It's been 17 years since the US and India last engaged in tit-for-tat diplomatic expulsions. That was in 1997,  when Delhi kicked out two US intelligence officials (one, reportedly, the CIA’s Deputy Head of Station) and the US responded in kind. One has to go back much further, to 1981, for the previous incident, when political counsellor George Griffin was prevented from taking up a post in Delhi, allegedly because he worked for the CIA. Those, of course, were very different eras in US-India relations: a less confident and weaker India stood at the periphery of US foreign policy, and the stakes were correspondingly lower. The ripples were mild.

The repercussions from the latest US-India expulsions might be more serious.

Indian diplomat Devyani Khobragade (pictured) has returned home after her indictment for visa fraud and making false statements about the treatment of her domestic worker, Sangeeta Richard. Khobragade was reportedly open to a pleading guilty in exchange for reduced charges, but India's foreign ministry wouldn't accept any deal that would frame it as a criminal offense. Once that plea bargaining broke down, a deal was struck: Khobragade would be granted the immunity she has claimed all along, but the charges would stay and she would have to leave. India then reciprocally expelled the US Embassy in Delhi's head of security who, to complicate the story further, had employed Richard's family in India and helped to evacuate them to the US, owing to alleged intimidation.

It's hard to see a winner here. The Economist argues that 'the State Department has made the big concession', but this is tenuous. KC Singh, India's former Ambassador to Iran, noted on Twitter that this was a 'middle path solution'. Worryingly, both sides lamentably misread the other throughout the dispute. The US should have realised early on that India would escalate matters quickly, not least of all in the face of unprecedented domestic political and media pressure, a phenomenon that the Lowy Institute wrote about three years ago. India should have foreseen that the US justice system would follow through with the charges as threatened, and that the case would not be dropped. Khobragade might have been withdrawn before things spiraled out of control.

The dispute leaves several lingering issues.

India, irked by the US insistence that consular officials do not enjoy the same immunities as full diplomats, has stripped Washington's consular officials in India of many of their privileges, some of which were reportedly granted in the aftermath of 1962 when the US extended emergency assistance to India during and after the Sino-Indian war. It's hard to see these coming back. Some Indians, like the former Consul General in New York, have demanded that Delhi now negotiate a bilateral agreement with the US akin to 'secret' ones the US is alleged to have with countries like Russia, to give even consular officials better immunity and to ensure strict reciprocity.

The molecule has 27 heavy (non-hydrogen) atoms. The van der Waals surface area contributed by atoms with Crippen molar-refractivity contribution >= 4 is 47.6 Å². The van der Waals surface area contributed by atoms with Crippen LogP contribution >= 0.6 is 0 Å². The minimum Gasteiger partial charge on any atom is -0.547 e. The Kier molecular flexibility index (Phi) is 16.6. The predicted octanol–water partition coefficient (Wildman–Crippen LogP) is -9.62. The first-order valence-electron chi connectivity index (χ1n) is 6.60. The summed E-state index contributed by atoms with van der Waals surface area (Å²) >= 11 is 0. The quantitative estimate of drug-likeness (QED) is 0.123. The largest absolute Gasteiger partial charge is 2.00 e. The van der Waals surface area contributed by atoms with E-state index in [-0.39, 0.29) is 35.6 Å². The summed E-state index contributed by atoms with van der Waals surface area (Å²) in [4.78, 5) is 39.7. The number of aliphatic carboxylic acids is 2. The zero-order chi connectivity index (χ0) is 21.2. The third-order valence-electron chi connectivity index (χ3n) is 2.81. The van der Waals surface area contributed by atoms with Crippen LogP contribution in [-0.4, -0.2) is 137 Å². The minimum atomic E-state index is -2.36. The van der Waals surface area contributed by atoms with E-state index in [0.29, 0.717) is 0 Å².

India is likely to tone down most of the coercive steps it was taking (such as its attempt to shut down the local American club) but there are many issues of protocol the two sides will now need to work out. Even after the apparent deal on Thursday, the US Embassy in Delhi was seeing its cars ticketed and followed. We should not assume that these matters are settled.

The common practice of Indian (and other) diplomats taking household staff with them on postings will also come under greater US press and legal scrutiny. Sangeeta Richard herself yesterday made a public statement: 'I would like to tell other domestic workers who are suffering as I did — you have rights and do not let anyone exploit you'. The New York Times pointed out that 20 domestic-worker trafficking lawsuits have been filed against diplomats and others in the US over the past ten years, often on very similar grounds to this case. Whatever one thinks of their merits, more such cases seem likely to arise and these will have diplomatic ramifications.

As regards Khobragade herself, her husband is an American citizen (a professor at the University of Pennsylvania) and her children remain in the US. American prosecutors told the judge that 'we will alert the court promptly if we learn that the defendant (Khobragade) returns to the United States in a non-immune capacity, at which time the government will proceed to prosecute this case and prove the charges in the indictment'. The State Department has clarified that 'should she seek to enter the United States she could be arrested'.

Khobragade, conceding that she would not be able to return to the US, told an Indian newspaper over the weekend that 'I wonder if I will be able to ever reunite with my family, my husband, my little kids. I miss them'. Of course, should she decide to pack her diplomatic career in, she's already received offers from various political parties to stand for parliament, although she might have some skeletons in her closet to contend with.

There are many in both Delhi and Washington who will have little sympathy for Khobragade, and will instead be eager to re-focus on the two nations' common interests across Asia. Both the US and India have an abiding interest in the stability of Afghanistan as US troops draw down this year, in moderating China's assertive behaviour, and a host of other issues. Already this year India is engaging more deeply with traditional US allies — Japan’s defence minister was in Delhi only a few days ago — and the US is making a renewed attempt to give teeth to its 're-balance' or 'pivot'.

Some Indian analysts, like Ashok Malik writing in the Times of India, now argue that 'a larger paralysis could well extend into the second half of 2014'. This is probably unduly pessimistic, but it was always going to be difficult to move the relationship forward in a big election year for India. In the shadow of this squabble, that task has become harder still.